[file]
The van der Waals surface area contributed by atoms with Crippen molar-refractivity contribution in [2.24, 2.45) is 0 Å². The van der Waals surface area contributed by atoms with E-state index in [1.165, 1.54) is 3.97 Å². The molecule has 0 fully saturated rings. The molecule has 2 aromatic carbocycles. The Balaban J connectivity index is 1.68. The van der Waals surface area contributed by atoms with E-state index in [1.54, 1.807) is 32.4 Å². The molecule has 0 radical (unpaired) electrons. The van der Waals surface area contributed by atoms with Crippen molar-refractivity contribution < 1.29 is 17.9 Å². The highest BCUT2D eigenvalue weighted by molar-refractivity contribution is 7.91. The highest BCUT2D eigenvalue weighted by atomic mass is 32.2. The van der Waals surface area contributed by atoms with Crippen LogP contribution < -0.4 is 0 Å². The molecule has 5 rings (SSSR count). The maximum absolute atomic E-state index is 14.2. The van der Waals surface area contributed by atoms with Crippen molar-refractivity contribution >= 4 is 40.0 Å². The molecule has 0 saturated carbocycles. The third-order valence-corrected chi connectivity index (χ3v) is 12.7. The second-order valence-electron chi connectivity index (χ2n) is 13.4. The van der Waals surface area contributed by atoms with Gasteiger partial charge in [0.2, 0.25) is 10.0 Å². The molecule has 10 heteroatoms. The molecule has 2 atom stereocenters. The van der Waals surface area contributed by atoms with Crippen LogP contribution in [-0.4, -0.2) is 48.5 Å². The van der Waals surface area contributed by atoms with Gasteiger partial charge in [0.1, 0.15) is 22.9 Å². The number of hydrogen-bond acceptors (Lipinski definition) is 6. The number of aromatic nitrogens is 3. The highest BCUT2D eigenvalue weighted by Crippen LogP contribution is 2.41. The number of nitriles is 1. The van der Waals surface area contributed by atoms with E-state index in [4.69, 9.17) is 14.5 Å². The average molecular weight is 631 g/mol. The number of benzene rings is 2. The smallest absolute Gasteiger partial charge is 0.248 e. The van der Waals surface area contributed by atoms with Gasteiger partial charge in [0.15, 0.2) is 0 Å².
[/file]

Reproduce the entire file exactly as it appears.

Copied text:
The van der Waals surface area contributed by atoms with Crippen molar-refractivity contribution in [2.24, 2.45) is 0 Å². The van der Waals surface area contributed by atoms with E-state index in [1.165, 1.54) is 3.97 Å². The molecule has 0 fully saturated rings. The molecule has 2 aromatic carbocycles. The Balaban J connectivity index is 1.68. The van der Waals surface area contributed by atoms with E-state index in [1.54, 1.807) is 32.4 Å². The molecule has 0 radical (unpaired) electrons. The van der Waals surface area contributed by atoms with Crippen molar-refractivity contribution < 1.29 is 17.9 Å². The highest BCUT2D eigenvalue weighted by molar-refractivity contribution is 7.91. The highest BCUT2D eigenvalue weighted by atomic mass is 32.2. The van der Waals surface area contributed by atoms with Crippen LogP contribution < -0.4 is 0 Å². The molecule has 5 rings (SSSR count). The maximum absolute atomic E-state index is 14.2. The van der Waals surface area contributed by atoms with Crippen molar-refractivity contribution >= 4 is 40.0 Å². The molecule has 0 saturated carbocycles. The third-order valence-corrected chi connectivity index (χ3v) is 12.7. The second-order valence-electron chi connectivity index (χ2n) is 13.4. The van der Waals surface area contributed by atoms with Gasteiger partial charge in [0.2, 0.25) is 10.0 Å². The molecule has 10 heteroatoms. The molecule has 2 atom stereocenters. The van der Waals surface area contributed by atoms with Crippen LogP contribution in [-0.4, -0.2) is 48.5 Å². The van der Waals surface area contributed by atoms with Gasteiger partial charge in [0.1, 0.15) is 22.9 Å². The number of hydrogen-bond acceptors (Lipinski definition) is 6. The number of aromatic nitrogens is 3. The highest BCUT2D eigenvalue weighted by Crippen LogP contribution is 2.41. The number of nitriles is 1. The van der Waals surface area contributed by atoms with E-state index in [4.69, 9.17) is 14.5 Å². The average molecular weight is 631 g/mol. The number of benzene rings is 2. The smallest absolute Gasteiger partial charge is 0.248 e. The van der Waals surface area contributed by atoms with Gasteiger partial charge in [0.15, 0.2) is 0 Å².